2013-03-28 / Editorial


How safe are we?

Our island schools are currently undergoing major security upgrades in wake of the tragic shootings of elementary school students in Newtown, Conn.

You will now have to go through two sets of secure doors to access each of the schools. Both sets of reinforced metal doors will be surrounded by bulletresistant glass and monitored by video surveillance. If you are dropping something off at school for your child, there will be a transaction window – much like the one found at the local police station. That led a Town Council member to suggest the security renovations made the school seem like a prison.

Although the school doors were previously locked, this new heightened state of security represents another example of our eroding freedoms. In the national debate it has been suggested that we place armed guards in all of our schools. Some extremists even want to have the teachers carry firearms. But what’s to stop the next crazed gunman from attacking a bus load of children?

A new department of the federal government – Homeland Security – was formed after the attacks of Sept. 11. Now we must submit to body scans and TSA groping in order to fly. Once we’re aboard the airplane an armored cockpit door protects the pilot and co-pilot from any unruly passengers.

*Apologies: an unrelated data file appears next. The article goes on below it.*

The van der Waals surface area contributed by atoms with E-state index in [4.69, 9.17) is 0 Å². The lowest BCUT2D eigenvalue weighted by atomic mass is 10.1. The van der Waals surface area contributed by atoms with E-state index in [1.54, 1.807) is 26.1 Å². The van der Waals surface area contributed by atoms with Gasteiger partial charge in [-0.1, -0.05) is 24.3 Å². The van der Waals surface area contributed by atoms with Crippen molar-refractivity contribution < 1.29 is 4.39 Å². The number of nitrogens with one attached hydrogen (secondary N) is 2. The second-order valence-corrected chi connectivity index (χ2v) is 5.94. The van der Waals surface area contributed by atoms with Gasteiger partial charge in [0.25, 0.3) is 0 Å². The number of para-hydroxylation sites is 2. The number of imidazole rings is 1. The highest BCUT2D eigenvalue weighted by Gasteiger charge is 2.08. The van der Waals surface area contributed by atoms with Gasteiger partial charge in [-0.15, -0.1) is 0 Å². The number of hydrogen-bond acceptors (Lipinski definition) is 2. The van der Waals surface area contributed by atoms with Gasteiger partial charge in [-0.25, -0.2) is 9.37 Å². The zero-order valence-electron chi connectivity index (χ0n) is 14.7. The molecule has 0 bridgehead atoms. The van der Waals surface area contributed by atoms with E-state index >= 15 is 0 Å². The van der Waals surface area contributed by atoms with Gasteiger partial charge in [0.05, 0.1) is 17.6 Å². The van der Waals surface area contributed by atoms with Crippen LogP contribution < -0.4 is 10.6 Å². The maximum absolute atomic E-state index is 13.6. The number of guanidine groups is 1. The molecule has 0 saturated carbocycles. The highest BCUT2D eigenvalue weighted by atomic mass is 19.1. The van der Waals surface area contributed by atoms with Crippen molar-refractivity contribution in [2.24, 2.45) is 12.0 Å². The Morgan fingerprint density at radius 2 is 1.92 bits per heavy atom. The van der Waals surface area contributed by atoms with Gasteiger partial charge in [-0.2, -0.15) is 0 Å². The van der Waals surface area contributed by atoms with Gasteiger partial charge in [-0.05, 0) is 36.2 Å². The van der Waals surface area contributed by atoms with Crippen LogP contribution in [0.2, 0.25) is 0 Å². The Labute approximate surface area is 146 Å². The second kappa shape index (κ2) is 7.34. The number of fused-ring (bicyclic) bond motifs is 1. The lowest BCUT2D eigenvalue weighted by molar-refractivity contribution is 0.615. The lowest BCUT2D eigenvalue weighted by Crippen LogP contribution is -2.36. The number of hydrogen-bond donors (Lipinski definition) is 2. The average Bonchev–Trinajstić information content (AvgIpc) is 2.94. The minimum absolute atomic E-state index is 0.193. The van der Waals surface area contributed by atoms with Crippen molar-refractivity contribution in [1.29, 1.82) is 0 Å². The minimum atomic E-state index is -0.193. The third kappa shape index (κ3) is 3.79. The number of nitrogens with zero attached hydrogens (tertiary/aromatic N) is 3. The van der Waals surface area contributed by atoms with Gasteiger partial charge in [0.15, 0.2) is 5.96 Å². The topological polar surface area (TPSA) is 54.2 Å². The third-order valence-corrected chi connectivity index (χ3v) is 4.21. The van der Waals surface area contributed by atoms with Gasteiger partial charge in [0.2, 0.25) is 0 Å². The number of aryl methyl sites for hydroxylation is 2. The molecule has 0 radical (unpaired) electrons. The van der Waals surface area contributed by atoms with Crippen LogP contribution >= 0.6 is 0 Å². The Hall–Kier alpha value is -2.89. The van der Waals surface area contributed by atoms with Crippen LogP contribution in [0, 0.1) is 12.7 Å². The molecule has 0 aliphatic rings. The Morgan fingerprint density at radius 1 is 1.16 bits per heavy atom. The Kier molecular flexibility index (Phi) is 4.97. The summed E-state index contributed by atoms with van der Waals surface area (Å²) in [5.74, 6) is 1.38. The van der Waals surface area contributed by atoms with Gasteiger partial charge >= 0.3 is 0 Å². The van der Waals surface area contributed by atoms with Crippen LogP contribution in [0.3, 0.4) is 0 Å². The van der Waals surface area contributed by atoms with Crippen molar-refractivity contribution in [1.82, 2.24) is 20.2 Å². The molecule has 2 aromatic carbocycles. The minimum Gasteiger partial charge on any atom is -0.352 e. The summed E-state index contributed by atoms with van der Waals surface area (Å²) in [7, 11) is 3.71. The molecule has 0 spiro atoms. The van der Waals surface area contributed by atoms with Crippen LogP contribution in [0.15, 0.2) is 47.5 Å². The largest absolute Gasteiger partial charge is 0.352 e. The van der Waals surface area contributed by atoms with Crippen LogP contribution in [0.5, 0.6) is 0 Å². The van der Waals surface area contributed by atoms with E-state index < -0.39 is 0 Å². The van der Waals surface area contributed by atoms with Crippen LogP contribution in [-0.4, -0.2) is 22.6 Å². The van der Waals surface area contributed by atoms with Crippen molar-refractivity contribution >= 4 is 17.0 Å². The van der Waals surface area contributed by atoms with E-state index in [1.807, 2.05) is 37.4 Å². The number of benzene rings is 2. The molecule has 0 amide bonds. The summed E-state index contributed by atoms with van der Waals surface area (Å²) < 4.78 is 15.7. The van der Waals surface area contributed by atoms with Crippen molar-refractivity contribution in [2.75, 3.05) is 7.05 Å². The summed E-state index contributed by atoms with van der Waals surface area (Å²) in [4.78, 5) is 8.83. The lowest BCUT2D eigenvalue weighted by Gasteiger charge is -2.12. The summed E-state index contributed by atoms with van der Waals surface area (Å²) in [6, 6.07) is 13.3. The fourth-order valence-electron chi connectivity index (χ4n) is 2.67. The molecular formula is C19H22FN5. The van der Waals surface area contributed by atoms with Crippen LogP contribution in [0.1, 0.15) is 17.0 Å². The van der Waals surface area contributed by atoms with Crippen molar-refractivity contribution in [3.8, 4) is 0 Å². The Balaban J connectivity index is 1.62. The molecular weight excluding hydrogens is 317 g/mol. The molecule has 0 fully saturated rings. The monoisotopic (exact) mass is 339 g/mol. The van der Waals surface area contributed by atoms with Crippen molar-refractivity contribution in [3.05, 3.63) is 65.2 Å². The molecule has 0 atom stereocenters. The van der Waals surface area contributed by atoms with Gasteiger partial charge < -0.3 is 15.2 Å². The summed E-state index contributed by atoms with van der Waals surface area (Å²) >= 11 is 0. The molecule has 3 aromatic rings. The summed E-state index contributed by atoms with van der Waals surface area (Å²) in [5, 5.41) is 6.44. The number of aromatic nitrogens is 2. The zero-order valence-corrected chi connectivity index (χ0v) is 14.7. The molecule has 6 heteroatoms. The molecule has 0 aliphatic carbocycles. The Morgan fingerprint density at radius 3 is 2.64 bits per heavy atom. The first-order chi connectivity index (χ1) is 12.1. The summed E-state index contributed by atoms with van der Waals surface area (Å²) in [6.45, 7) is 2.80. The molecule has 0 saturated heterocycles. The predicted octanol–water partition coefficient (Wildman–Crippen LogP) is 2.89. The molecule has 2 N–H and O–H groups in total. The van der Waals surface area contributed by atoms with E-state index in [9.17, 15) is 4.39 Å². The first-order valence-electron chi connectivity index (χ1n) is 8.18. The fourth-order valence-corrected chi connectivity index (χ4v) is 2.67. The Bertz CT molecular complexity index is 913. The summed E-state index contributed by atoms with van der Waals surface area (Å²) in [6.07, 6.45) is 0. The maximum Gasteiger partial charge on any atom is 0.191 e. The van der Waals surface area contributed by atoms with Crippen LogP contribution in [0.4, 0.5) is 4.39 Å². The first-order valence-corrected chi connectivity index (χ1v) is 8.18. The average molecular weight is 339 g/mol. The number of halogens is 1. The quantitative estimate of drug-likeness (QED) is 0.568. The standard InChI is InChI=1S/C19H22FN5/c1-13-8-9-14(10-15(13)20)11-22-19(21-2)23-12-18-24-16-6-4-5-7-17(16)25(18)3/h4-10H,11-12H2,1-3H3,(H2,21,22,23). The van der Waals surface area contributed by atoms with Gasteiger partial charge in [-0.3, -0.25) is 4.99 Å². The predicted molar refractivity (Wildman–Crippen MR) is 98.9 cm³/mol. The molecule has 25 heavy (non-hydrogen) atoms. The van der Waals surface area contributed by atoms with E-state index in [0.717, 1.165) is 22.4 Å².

When you ride on Amtrak you are warned that your bags can be searched at any time. There are also police dogs to sniff out explosives and drugs in the major metro stations.

Almost everywhere we turn there are closed circuit television cameras – video surveillance – watching our every move. Often what the security camera views is processed by a mainframe computer that has facial recognition software.

No longer can one hide in the crowd. Big Brother will find your face.

It used to be that our personal information could be used for identification. I remember taking tests in college where students wrote their Social Security numbers on the exams instead of their names. Today we would never do that. We protect our personal information as if it is gold, because in many way it is more valuable than gold. In these days of advanced technology, hackers armed with just a few details of information about you can steal your identity and empty your bank accounts in the blink of an eye.

The state of Wisconsin has a sign on one of its borders warning criminals and terrorists that its citizens are armed. It seems that the old Wild, Wild West days are returning. Who says that history doesn’t repeat itself?

One has to wonder: Are we any safer with all of this extra security? Or is the world a more dangerous place?

— Jeff McDonough

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